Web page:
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Property I
Wayne State University Law School
Mogk, John E.

Property Outline

Attributes of property:

Property (legal definition): The right that an individual holds in the subject matter backed up by the power of the state. If the state does not back it up then there is no right.

I. State v. Shack (p. 16)
a. The tenants have a right out of the “bundle of rights”
b. Ownership alone will not allow an individual to control the lives of those on his land
c. The migrant workers have human rights and the farmer has property rights, but the interests of the farmer are not enough to outweigh that of the migrants
II. Goddard v. Winchell (p. 85)
a. To gain a possessory right, one must control an object with the intent to control it
b. Goddard has a right to exclude others from his land.
i. The meteor fell on the land and therefore became a part of his land
III. Armory v. Delamire (p. 95)
a. One who finds property can keep it from all others except the rightful owner.
IV. Jones v. Alfred H. Mayer Co. (p. 32)
a. 42 U.S.C.A. § 1982
i. All citizens of the United States shall have the same right, in every State and Territory, as is enjoyed by white citizens thereof to inherit, purchase, lease, sell, hold, and convey real and personal property.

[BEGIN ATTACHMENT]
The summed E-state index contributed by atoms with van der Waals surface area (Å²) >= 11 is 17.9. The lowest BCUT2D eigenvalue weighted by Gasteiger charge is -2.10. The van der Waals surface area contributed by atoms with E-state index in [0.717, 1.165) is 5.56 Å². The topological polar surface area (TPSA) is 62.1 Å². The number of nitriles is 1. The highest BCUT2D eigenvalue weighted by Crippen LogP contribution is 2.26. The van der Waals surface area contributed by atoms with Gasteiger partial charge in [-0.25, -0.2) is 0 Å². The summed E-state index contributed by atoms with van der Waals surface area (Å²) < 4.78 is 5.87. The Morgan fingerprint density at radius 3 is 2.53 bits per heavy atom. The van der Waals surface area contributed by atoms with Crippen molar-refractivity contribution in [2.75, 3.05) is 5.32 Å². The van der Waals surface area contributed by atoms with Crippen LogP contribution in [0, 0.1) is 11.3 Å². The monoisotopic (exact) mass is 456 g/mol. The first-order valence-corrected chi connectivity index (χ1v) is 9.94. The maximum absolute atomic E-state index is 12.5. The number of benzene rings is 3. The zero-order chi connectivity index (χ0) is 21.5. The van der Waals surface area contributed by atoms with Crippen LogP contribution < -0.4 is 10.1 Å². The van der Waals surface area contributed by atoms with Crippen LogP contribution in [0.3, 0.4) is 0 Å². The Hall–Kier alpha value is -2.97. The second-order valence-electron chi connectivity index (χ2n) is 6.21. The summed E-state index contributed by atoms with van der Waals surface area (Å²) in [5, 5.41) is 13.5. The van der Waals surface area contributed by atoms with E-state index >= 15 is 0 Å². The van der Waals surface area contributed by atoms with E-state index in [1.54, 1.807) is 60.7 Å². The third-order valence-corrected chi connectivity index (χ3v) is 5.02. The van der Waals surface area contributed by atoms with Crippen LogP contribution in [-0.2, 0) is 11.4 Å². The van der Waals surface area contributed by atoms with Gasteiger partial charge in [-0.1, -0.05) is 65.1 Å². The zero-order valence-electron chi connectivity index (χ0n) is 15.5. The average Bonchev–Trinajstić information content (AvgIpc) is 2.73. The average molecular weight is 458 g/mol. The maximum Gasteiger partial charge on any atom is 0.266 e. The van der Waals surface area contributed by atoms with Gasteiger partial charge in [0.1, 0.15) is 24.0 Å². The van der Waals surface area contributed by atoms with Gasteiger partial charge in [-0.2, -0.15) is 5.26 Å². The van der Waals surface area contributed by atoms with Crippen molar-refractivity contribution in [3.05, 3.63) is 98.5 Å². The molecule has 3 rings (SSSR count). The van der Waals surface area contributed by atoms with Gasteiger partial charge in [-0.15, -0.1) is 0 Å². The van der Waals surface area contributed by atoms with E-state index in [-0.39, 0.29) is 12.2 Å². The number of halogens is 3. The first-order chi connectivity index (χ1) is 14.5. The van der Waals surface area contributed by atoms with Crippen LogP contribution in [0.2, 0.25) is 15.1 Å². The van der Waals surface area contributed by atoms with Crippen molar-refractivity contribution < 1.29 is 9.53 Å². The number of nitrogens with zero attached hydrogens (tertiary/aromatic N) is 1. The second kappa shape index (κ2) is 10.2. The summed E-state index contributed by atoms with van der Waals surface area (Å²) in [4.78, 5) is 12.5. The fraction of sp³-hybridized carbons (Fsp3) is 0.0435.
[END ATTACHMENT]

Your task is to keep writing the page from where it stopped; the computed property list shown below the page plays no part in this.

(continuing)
b. The court applied this to all private transactions as well, because it was meant in furtherance of doing away with all instruments of slavery and Congress had the power to do so under the 13th Amendment
c. The seller controls the property as a fee simple holder, as long as it is not contrary to public policy
V. Moore v. Regents of the University of California (p. 53)
a. Π did not expect to retain possession of his cells, so he has no property interest
b. Human cells are freely copied and distributed
i. Comment: The patent was factually and legally distinct from Π’s cells
Role of Property

I. Johnson v. McIntosh (p. 63)
a. European discovery gave the discoverers title to the la

ed to pass the largest estate possible
ii. However some states still require the words of limitation, or it is unclear if it is necessary to pass title
b. Defeasible Fees
i. Fee Simple Determinable
1. Called fee simple determinable because it is potentially infinite in duration
a. It is a fee simple esteat limited so that it will automatically end upon the happening of some specified event
2. Words of limitation: “so long as” while” or “until”
a. Must not merely express the intent of the grantor as to what is to be done with the land, but it must use the words to limit the duration of the estate.
3. Conditions the estate
a. IE: Liquor cannot be sold on the property
This is made enforceable by leaving a possibility of reverter with the conveyor